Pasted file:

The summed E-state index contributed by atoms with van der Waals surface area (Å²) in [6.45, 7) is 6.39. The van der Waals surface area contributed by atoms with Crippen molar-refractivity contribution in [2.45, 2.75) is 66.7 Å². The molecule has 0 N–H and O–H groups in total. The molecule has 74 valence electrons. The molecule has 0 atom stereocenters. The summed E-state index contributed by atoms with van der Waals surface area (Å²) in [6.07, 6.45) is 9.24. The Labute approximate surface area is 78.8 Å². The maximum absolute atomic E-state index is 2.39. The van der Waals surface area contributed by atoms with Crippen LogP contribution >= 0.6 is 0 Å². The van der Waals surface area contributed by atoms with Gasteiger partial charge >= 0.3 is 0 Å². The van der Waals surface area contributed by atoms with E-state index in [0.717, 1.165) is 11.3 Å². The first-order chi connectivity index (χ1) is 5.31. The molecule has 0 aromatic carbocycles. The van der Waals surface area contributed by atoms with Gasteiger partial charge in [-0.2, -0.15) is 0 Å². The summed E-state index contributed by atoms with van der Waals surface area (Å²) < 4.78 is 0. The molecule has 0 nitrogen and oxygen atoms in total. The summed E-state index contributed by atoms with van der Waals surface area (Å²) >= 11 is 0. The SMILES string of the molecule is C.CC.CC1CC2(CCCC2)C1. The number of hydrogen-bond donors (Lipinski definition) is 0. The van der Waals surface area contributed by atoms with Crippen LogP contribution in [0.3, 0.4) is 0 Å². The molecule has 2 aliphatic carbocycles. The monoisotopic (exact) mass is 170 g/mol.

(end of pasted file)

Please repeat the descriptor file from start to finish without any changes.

The summed E-state index contributed by atoms with van der Waals surface area (Å²) in [6.45, 7) is 6.39. The van der Waals surface area contributed by atoms with Crippen molar-refractivity contribution in [2.45, 2.75) is 66.7 Å². The molecule has 0 N–H and O–H groups in total. The molecule has 74 valence electrons. The molecule has 0 atom stereocenters. The summed E-state index contributed by atoms with van der Waals surface area (Å²) in [6.07, 6.45) is 9.24. The Labute approximate surface area is 78.8 Å². The maximum absolute atomic E-state index is 2.39. The van der Waals surface area contributed by atoms with Crippen LogP contribution >= 0.6 is 0 Å². The van der Waals surface area contributed by atoms with Gasteiger partial charge >= 0.3 is 0 Å². The van der Waals surface area contributed by atoms with E-state index in [0.717, 1.165) is 11.3 Å². The first-order chi connectivity index (χ1) is 5.31. The molecule has 0 aromatic carbocycles. The van der Waals surface area contributed by atoms with Gasteiger partial charge in [-0.2, -0.15) is 0 Å². The summed E-state index contributed by atoms with van der Waals surface area (Å²) < 4.78 is 0. The molecule has 0 nitrogen and oxygen atoms in total. The summed E-state index contributed by atoms with van der Waals surface area (Å²) >= 11 is 0. The SMILES string of the molecule is C.CC.CC1CC2(CCCC2)C1. The number of hydrogen-bond donors (Lipinski definition) is 0. The van der Waals surface area contributed by atoms with Crippen LogP contribution in [0.3, 0.4) is 0 Å². The molecule has 2 aliphatic carbocycles. The monoisotopic (exact) mass is 170 g/mol.